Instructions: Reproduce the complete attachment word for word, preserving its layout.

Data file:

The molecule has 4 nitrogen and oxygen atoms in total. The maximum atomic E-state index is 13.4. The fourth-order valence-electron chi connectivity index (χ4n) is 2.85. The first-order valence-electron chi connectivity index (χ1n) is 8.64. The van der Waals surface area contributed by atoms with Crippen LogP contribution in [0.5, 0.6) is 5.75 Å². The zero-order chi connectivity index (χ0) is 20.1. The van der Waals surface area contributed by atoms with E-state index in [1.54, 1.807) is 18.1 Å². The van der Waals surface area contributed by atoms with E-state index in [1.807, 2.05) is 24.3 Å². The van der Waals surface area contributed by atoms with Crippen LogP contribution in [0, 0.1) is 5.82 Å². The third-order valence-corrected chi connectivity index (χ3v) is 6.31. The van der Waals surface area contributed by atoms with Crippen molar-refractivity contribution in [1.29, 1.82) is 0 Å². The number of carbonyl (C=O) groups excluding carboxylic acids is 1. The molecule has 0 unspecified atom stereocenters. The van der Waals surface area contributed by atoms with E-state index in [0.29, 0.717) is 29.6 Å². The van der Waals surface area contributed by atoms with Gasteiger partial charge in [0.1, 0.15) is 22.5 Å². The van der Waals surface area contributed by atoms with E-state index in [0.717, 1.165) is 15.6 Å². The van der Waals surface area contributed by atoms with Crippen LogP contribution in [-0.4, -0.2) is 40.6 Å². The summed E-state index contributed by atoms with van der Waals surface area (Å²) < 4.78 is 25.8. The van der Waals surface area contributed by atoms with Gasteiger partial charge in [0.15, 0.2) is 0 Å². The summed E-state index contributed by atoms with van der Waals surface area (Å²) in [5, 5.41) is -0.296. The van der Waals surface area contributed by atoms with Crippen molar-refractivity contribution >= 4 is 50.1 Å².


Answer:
The molecule has 4 nitrogen and oxygen atoms in total. The maximum atomic E-state index is 13.4. The fourth-order valence-electron chi connectivity index (χ4n) is 2.85. The first-order valence-electron chi connectivity index (χ1n) is 8.64. The van der Waals surface area contributed by atoms with Crippen LogP contribution in [0.5, 0.6) is 5.75 Å². The zero-order chi connectivity index (χ0) is 20.1. The van der Waals surface area contributed by atoms with E-state index in [1.54, 1.807) is 18.1 Å². The van der Waals surface area contributed by atoms with E-state index in [1.807, 2.05) is 24.3 Å². The van der Waals surface area contributed by atoms with Crippen LogP contribution in [0, 0.1) is 5.82 Å². The third-order valence-corrected chi connectivity index (χ3v) is 6.31. The van der Waals surface area contributed by atoms with Crippen molar-refractivity contribution in [1.29, 1.82) is 0 Å². The number of carbonyl (C=O) groups excluding carboxylic acids is 1. The molecule has 0 unspecified atom stereocenters. The van der Waals surface area contributed by atoms with E-state index in [0.29, 0.717) is 29.6 Å². The van der Waals surface area contributed by atoms with Gasteiger partial charge in [0.1, 0.15) is 22.5 Å². The van der Waals surface area contributed by atoms with E-state index in [0.717, 1.165) is 15.6 Å². The van der Waals surface area contributed by atoms with Crippen LogP contribution in [-0.4, -0.2) is 40.6 Å². The summed E-state index contributed by atoms with van der Waals surface area (Å²) < 4.78 is 25.8. The van der Waals surface area contributed by atoms with Gasteiger partial charge in [0.15, 0.2) is 0 Å². The summed E-state index contributed by atoms with van der Waals surface area (Å²) in [5, 5.41) is -0.296. The van der Waals surface area contributed by atoms with Crippen molar-refractivity contribution >= 4 is 50.1 Å².